Anna Grossnickle Hines                                                                                                 Home   Guide  


An Interview with Anna Grossnickle Hines  for the Greenwillow Catalog spring 2003

How did you decide to use quilts to illustrate

When I read this story written by my friend Betsy, I could immediately see the changing sky done in fabric. She liked the idea, so I decided to give it a try. My first attempts were okay but left people wondering why I didn't just paint the illustrations. I found it challenging to show the beautiful sky and still tell the story of the father and son. When I came up with a solution to this problem, I felt I could tell the story in fabric better than in any other medium.

How did you solve the problem?

Painting these scenes in my usual way, I would have been limited to one vantage point for the entire scene. If I had chosen a close-up view of the figures, the sky would not have been visible. If I had moved back to show the sky, the figures would have been quite small and distant. With quilts I realized I could use blocks, not traditional blocks seamed together on every side, but inset or overset blocks. I love the way some quilters use elements from one block tying in or overlapping another, so what is foreground and what is background becomes ambiguous. I could put the text in one block and close ups of the figures in another, while still keeping that wonderful changing sky in the background. Some elements in the foreground or background could blend into the blocks, overlapping them, so the parts are all interwoven into a dynamic whole.

The fabrics in Whistling, especially for the sky, are striking. How did you find them?

I went, with my mother, to my first big quilt show. I was happily buying fabrics with Whistling in mind, when I came to the exhibit of quilts by Jo Diggs. Jo does beautiful appliquéd landscapes bathed in glowing light. I was mesmerized. Jo told me about some of the fabrics she used, particularly the SkydyesTM by Mickey Lawler.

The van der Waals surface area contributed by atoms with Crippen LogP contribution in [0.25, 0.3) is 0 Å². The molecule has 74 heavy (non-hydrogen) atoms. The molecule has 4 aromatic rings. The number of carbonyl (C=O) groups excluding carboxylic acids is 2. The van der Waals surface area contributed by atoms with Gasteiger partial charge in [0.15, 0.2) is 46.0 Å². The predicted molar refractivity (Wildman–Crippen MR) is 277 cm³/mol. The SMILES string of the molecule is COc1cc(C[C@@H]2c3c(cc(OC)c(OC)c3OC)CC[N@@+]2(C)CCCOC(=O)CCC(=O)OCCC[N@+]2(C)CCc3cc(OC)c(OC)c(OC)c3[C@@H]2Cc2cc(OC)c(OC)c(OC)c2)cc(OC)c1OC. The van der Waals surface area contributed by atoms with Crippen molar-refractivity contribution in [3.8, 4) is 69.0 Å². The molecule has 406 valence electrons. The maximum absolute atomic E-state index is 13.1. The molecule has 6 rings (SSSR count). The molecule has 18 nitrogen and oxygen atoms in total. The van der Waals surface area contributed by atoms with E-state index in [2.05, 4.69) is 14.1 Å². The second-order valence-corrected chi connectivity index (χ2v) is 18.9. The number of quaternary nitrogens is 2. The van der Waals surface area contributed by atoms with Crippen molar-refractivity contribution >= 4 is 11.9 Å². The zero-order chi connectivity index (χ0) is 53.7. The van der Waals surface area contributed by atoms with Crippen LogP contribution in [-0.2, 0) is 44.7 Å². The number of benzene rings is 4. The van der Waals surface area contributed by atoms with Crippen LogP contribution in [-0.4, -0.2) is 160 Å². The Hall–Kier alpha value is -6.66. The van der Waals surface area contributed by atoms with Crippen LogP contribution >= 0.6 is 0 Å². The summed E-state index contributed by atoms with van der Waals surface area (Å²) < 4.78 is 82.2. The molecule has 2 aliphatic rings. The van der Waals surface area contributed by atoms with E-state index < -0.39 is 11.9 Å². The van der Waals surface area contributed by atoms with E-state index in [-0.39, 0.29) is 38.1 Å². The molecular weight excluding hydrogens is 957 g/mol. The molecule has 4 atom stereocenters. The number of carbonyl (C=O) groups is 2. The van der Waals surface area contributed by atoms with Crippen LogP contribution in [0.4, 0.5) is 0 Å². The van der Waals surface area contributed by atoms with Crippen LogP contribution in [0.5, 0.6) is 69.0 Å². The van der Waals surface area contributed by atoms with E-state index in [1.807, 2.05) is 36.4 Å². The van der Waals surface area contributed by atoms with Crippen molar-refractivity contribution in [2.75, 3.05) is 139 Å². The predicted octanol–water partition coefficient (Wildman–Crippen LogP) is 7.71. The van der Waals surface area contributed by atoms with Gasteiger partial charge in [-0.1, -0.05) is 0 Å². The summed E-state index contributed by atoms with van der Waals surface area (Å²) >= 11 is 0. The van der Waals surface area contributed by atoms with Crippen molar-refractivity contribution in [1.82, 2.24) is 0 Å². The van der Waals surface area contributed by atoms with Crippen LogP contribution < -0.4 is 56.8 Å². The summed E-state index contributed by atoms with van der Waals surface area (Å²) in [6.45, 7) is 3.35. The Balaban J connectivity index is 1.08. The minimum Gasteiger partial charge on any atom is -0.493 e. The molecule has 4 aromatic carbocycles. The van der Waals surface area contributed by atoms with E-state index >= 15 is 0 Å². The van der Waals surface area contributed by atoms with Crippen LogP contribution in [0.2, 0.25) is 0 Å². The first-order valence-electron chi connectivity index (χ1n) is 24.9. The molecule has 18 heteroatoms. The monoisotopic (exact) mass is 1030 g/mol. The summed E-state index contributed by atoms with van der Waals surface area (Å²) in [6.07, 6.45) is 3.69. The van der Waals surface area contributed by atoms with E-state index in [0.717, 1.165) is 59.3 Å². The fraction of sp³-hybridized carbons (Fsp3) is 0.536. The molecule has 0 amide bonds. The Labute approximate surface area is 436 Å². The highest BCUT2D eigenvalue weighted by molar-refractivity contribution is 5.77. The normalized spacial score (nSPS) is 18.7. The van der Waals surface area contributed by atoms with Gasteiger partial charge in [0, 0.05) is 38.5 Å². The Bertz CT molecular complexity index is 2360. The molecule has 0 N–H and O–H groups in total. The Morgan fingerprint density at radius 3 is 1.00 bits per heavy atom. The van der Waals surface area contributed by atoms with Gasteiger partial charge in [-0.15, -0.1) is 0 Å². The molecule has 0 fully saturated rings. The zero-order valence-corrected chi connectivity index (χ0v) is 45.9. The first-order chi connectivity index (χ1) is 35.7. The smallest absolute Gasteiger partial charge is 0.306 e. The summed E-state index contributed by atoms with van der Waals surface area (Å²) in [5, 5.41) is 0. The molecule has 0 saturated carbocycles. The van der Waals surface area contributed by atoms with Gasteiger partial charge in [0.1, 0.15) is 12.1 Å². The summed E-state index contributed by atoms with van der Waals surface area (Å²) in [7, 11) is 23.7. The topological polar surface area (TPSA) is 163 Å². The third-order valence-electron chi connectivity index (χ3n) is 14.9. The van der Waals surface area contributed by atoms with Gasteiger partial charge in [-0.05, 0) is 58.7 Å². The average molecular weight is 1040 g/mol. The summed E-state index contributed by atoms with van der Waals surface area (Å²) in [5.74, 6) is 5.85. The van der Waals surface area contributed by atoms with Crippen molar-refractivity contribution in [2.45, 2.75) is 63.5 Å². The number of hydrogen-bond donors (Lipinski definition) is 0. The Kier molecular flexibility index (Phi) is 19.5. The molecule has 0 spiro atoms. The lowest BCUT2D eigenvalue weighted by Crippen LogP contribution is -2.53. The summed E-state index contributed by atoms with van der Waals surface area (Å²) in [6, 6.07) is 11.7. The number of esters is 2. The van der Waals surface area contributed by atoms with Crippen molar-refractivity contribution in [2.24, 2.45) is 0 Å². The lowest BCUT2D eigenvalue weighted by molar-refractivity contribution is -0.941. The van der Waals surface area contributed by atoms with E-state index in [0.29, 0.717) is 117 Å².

I ordered and received some of Mickey Lawler's SkydyesTM fabrics. The colors were beautiful, but they were sprinkled with sparkles. I was afraid that would be a problem for reproduction, so I contacted Mickey. I sent her a storyboard with thumbnail sketches. She found the time to paint a piece of fabric that went from deep blue to beautiful rose. She also sent two other pieces: one with golden glowing tones, and another with pale blues, lavenders, and pinks. With these and my growing fabric stash, I was excited. Choosing fabrics and shapes that could pull the light and color through the pictures was such fun!

Would you describe the step-by-step process of making these quilts?

First I sketched out the images, and traced the lines onto a piece of muslin. Then I laid out all my fabrics, arranged by color from dark to light. Piece by piece I selected the fabric for each hill, rock, tree, and bush, keeping the whole book in mind as I worked.

I traced a pattern for each piece of the picture onto freezer paper, cut it out, ironed it plastic side down onto the chosen fabric, and cut the fabric. I laid the pieces puzzle fashion onto my muslin guide and when they were all cut out, began doing the appliqué, which consists of sewing one layer of fabric on top of another. I started with the sky, and then the hills in the background, the water, the rocks along the edge, and so on, layer by layer. Using thread to match each fabric, I sewed by hand. The freezer paper helped hold the shape of the fabric as I worked, then pulled off easily.

Sometimes I'd decide to change a piece and go back to the fabric stash or even to stores to look for something that worked better. Once all the pieces were appliquéd in place I added detail-stars, hair, facial features, sparks from the fire, rays on the sun--with embroidery.

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